After three years in the making, the World Wide Web Consortium (W3C) has issued guidelines for designing browsers, multimedia players and other web software that will make the internet more accessible to people with disabilities.
The W3C has published the User Agent Accessibility Guidelines (UAAG) 1.0 informing developers that the technical report, first issued as a working draft in June 1998, is now considered stable and mature enough for implementation.
UAAG 1.0 explains how keyboard navigation, control over multimedia rendering, configuration options, communication with specialised software such as speech synthesisers or screen magnifiers, and other user interface capabilities can assist people with visual, hearing, physical, cognitive and neurological disabilities.
For example, required keyboard support will benefit people who cannot use a mouse, such as those with blindness or a physical disability.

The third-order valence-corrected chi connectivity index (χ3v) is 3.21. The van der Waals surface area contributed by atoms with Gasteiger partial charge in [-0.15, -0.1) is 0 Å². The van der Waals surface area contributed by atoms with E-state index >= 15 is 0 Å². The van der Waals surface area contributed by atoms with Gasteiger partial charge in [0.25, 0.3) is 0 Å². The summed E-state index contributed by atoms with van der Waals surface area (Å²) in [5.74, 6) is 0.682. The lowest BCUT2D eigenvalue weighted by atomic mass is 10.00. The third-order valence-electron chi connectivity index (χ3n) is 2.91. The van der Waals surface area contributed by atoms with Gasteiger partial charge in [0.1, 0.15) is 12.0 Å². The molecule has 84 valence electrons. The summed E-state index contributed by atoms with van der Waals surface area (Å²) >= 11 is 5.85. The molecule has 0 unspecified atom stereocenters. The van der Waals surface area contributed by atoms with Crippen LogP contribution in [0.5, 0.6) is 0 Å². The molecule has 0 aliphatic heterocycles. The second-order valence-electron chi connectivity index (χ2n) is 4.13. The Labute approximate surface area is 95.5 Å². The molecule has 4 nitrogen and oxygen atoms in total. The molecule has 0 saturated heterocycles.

Jon Gunderson, chairman of the UAAG Working Group, and professor at the University of Illinois at Urbana-Champaign, said the group is now asking developers to implement the software accessibility guidelines.
He pointed out that developers, such as Adobe, IBM, Microsoft, Netscape and Sun Microsystems, have already been reviewing the latest recommendations.
The W3C has focused on five activities that include ensuring that web technology supports accessibility, developing accessibility guidelines and co-ordinating tool development for the evaluation and repair of websites.
It is also working on co-ordinating its research and development efforts, as well as implementing education and outreach policies.
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